6 September 2019 949 words, 4 min. read Latest update : 11 July 2022

Qualitative and quantitative market research: differences and use cases

By Pierre-Nicolas Schwab PhD in marketing, director of IntoTheMinds
What are the advantages, the disadvantages and the differences between qualitative and quantitative market research? In which cases should you chose one over the other? These questions, often overlooked, are nevertheless essential to the objective study of your market. Too […]

What are the advantages, the disadvantages and the differences between qualitative and quantitative market research? In which cases should you chose one over the other?

These questions, often overlooked, are nevertheless essential to the objective study of your market. Too many entrepreneurs (and even well-established companies) neglect (or are unaware of) qualitative techniques, leading to the predominant use of quantitative approaches (especially online surveys). Let us remember that the two methods (qualitative and quantitative) are complementary and should ideally be combined to best approach the reality of the market. That’s why our market research methodology (available free of charge here) sequentially combines them.

Let us, therefore, begin by outlining the differences and similarities between qualitative and quantitative techniques.

Would-be-entrepreneurs, think about explaining your market research methodology in your business plan

More than the results themselves, your business plan must also include a section dedicated to the methods used. Indeed, it is the rigour of the market research methodology that will make your results credible (and reassure your investors). For example, use our 7-phase method. It can be adapted to any situation and is within everyone’s reach.

Similarities and differences between qualitative and quantitative techniques


Qualitative studies aim to identify, explore and understand complex mechanisms. Quantitative studies are used to measure, count, estimate and characterise. On the one hand, we are therefore trying to develop hypotheses and identify correlations; on the other hand, we are trying to confirm or refute them.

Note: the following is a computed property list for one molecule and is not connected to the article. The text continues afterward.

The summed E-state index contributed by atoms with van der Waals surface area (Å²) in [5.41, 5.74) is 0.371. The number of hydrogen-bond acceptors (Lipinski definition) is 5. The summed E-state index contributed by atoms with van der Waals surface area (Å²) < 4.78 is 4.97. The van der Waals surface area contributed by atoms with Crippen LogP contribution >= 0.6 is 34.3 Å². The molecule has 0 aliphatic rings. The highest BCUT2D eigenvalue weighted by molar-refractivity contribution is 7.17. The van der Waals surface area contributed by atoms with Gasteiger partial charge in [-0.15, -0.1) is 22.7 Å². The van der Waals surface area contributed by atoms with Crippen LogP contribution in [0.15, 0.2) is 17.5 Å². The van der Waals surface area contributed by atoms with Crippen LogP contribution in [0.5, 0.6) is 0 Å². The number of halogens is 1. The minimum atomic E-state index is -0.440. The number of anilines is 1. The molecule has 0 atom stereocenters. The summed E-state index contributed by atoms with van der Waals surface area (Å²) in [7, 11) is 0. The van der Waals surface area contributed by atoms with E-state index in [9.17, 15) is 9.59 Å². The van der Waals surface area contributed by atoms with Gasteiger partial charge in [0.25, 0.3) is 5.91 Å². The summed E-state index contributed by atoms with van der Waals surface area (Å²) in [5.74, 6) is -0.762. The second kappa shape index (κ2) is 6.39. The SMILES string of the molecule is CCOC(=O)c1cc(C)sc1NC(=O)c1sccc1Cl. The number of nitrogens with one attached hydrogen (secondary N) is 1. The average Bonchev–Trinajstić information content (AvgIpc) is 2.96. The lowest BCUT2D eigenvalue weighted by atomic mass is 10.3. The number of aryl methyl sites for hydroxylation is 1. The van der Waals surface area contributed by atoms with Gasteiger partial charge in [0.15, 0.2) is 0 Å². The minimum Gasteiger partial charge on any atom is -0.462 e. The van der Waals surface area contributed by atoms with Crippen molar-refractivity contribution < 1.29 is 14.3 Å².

Techniques used

Qualitative market research is based on specific methods such as individual interviews, focus groups, anthropology, language study. Quantitative techniques are associated with quantitative questionnaires, and their result is online or offline surveys and polls. Quantitative techniques can also include models based on Big Data.


Qualitative studies are based on small samples (around 15 to 30 in most cases) while a quantitative survey, to be representative, will generally be based on samples of several hundred respondents (or even millions in the case of models based on Big Data)

Advantages and disadvantages

The qualitative phase is generally longer and more complicated than the quantitative phase in the sense that it is by nature less structured. It, therefore, requires a great deal of discipline to analyse a qualitative phase over time. The qualitative phase will last longer than the quantitative survey

You will find another comparison of these 2 families of methodological approaches in the table below. If you have any suggestions for completing this comparison, please do not hesitate to let us know.













Identify the phenomena, conscious or unconscious, expressed or latent.

Explore its contours, interactions and functioning.